Monday, the second day of November 1846, dawned cold and cloudy in Boston and the cheerless sky was leaden throughout the day. Darkness was upon the town before half after five and the cold wind began to blow from the bay, with the evening flow of the tide. Few people walked about the quiet streets, and the clatter of an occasional carriage seemed to intensify the unpleasantness of the weather by raising dismal echoes ordinarily muffled in the bustle of the busy thoroughfares.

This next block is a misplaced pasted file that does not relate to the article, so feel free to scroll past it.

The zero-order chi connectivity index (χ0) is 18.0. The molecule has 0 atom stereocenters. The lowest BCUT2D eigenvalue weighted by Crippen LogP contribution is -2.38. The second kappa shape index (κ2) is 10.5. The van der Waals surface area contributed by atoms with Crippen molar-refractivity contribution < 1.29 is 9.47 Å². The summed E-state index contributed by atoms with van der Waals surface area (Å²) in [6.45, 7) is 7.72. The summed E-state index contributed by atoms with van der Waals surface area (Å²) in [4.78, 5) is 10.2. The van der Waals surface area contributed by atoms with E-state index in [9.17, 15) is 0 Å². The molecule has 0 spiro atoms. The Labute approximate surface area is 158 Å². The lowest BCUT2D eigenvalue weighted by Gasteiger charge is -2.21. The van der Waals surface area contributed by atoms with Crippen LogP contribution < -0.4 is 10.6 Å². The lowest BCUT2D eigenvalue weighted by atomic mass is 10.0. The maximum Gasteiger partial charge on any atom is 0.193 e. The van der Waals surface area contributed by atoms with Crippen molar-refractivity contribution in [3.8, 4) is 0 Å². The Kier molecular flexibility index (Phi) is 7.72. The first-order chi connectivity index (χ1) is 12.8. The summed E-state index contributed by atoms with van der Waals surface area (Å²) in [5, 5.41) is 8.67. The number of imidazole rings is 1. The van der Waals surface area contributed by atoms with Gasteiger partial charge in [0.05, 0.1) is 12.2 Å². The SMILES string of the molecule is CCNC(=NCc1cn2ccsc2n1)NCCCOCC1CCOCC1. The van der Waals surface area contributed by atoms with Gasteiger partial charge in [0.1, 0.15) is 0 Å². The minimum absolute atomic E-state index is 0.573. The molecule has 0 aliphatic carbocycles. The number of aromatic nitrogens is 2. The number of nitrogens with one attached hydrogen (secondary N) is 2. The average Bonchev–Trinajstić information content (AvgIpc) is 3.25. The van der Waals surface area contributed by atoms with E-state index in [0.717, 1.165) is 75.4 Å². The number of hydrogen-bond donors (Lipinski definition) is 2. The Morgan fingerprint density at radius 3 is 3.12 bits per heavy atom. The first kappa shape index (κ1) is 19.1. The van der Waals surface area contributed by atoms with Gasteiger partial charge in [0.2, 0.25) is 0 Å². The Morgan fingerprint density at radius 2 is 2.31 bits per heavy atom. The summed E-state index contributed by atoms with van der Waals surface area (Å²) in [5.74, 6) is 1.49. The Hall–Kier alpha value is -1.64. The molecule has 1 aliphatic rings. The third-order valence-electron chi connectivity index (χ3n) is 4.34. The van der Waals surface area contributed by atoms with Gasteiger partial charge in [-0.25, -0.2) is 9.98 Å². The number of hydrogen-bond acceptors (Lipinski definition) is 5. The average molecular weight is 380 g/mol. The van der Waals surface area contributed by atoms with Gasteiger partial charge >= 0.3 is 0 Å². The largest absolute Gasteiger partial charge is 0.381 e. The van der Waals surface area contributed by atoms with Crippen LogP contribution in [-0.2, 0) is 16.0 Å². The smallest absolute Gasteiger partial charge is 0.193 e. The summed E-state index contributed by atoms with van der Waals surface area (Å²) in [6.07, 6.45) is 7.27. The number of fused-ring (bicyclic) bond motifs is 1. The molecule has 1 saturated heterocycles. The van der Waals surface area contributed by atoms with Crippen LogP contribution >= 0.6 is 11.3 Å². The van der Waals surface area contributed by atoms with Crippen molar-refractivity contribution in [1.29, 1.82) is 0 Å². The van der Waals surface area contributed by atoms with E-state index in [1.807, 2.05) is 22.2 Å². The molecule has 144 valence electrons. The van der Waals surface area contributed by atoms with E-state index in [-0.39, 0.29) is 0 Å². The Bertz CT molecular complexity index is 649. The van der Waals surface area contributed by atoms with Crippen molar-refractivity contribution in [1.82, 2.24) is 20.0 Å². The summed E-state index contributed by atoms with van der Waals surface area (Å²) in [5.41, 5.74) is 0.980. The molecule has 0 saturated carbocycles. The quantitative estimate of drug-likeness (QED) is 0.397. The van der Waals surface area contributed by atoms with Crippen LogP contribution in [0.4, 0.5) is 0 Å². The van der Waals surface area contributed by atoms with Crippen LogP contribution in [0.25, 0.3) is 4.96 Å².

In Summer Street, the cheery glow of parlor lights meant that most of the good dwellers in that fine neighborhood were staying indoors for the evening, but at no. 27, Dr. Henry Jacob Bigelow bundled into his great coat and ventured forth to make a call. He walked up to Washington Street, where a north turn and a few more steps brought him to Bromfield Street, turned